First published in 1998, this volume comprises papers given at a conference on Lawes and his music held at Oxford in September 1995 to commemorate the 350th anniversary of his death. They examine not only Lawes's music but the milieu in which he worked. Part One examines the musical life of the English Court in Lawes's day, noting his activities there and his involvement with companies of players. Manuscript studies and a detailed account of the fatal battle are also included. Part Two comprises seven essays exploring the wide range of his instrumental and vocal music.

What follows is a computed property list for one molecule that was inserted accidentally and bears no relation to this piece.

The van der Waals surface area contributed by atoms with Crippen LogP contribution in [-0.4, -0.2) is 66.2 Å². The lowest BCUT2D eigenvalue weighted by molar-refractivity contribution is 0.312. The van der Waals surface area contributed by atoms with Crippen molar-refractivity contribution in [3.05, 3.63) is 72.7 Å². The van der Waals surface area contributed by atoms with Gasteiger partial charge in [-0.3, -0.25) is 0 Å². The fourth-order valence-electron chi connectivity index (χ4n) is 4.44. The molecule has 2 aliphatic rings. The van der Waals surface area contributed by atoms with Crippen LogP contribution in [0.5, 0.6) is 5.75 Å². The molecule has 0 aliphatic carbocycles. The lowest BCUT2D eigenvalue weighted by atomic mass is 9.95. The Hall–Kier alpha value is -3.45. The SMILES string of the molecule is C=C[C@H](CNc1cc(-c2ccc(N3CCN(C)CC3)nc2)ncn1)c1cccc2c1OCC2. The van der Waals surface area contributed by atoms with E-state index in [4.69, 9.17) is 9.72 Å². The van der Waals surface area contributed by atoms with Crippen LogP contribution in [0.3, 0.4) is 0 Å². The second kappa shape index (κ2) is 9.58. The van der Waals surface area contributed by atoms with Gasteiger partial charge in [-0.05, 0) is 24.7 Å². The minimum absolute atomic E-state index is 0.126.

William Lawes is acknowledged as the most exciting and innovative composer working in England during the reign of Charles I. His tragic early death at the Siege of Chester in 1645 only served to heighten his reputation among his contemporaries, lending him also the cloak of martyrdom in the service of his king.